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More RFBTexture fun

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I've been doing more work/experiments on my RFBTexture experiment recently, although that's hard to do when you practically get about 2-3 hours a day to work on it. Anyways, I've mainly been spending the last week figuring out anisotropic filtering (as well as practicing the pronounciation: an-eye-so-trah-pic), in terms of what results the hardware gives. Sadly, the only practical information I could find on aniso filtering was either from a hardware reviewer saying "it does fun stuff with textures and it's really cool 'cause it's another number you can jack up!" or mostly impractical 6 year old SIGGRAPH classes in OpenGL. So, I dwelled on results for awhile, pondering what it does, what factors affect it and so on, and I think I've got a pretty good handle on it. At least, as good of a handle as I'll need for this experiment.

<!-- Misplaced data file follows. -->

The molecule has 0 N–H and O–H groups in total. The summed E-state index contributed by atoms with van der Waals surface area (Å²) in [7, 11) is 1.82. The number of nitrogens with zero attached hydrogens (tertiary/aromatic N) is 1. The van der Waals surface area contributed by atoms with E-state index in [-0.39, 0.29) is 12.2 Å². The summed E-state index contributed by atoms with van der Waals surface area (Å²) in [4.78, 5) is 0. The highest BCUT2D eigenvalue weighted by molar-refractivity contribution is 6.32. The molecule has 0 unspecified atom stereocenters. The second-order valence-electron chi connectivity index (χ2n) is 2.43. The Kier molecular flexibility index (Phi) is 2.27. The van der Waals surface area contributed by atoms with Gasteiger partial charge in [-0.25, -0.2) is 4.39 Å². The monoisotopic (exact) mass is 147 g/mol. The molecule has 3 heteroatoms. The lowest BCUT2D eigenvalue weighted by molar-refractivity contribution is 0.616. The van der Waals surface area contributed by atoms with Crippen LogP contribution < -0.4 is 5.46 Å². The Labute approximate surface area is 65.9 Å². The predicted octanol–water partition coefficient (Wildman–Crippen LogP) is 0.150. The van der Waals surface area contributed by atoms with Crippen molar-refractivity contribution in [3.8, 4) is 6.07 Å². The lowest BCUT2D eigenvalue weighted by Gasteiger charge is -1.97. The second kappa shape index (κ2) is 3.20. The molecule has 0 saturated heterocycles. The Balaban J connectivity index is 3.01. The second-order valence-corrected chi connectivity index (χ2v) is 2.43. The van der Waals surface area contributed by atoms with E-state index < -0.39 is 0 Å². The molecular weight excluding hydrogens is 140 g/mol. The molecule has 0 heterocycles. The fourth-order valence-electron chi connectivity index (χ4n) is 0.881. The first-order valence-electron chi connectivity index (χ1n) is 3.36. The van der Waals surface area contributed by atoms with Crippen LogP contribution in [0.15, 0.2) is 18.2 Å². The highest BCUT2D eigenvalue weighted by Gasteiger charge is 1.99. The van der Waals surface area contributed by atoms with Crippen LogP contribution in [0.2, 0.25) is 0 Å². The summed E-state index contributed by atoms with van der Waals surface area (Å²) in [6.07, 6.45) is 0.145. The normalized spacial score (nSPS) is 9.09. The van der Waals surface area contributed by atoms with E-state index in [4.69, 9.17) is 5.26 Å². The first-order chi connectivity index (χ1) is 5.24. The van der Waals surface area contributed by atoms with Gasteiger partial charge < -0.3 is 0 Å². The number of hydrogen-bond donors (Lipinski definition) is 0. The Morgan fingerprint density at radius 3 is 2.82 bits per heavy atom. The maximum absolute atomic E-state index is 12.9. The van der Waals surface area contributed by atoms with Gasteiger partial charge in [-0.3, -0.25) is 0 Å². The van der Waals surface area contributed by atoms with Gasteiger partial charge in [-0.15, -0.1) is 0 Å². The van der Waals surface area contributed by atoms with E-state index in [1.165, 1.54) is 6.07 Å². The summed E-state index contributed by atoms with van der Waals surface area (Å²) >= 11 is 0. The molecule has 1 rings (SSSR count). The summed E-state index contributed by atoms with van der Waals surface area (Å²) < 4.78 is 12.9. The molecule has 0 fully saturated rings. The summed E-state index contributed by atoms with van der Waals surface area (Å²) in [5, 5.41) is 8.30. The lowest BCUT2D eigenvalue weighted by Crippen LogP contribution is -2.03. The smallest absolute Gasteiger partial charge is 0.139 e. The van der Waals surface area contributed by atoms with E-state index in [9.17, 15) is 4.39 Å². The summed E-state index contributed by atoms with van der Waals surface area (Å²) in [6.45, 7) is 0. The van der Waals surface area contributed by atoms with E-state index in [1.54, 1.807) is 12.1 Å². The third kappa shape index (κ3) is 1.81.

Basically, from what I can tell, the possible mipmaps required for a given pixel (ignoring rotation of a triangle) is, in the best case, the same as trilinear filtering. That is, the highest res mipmap required is that which is required if the triangle was facing the viewer, and the lowest res would be if the triangle was edge on to the viewer-regardless of distance from the camera. So, this is a problem that I've got two possible solutions for, which I've described in the paragraph after next. Before I go in, I want to introduce some terminology that I'll be using.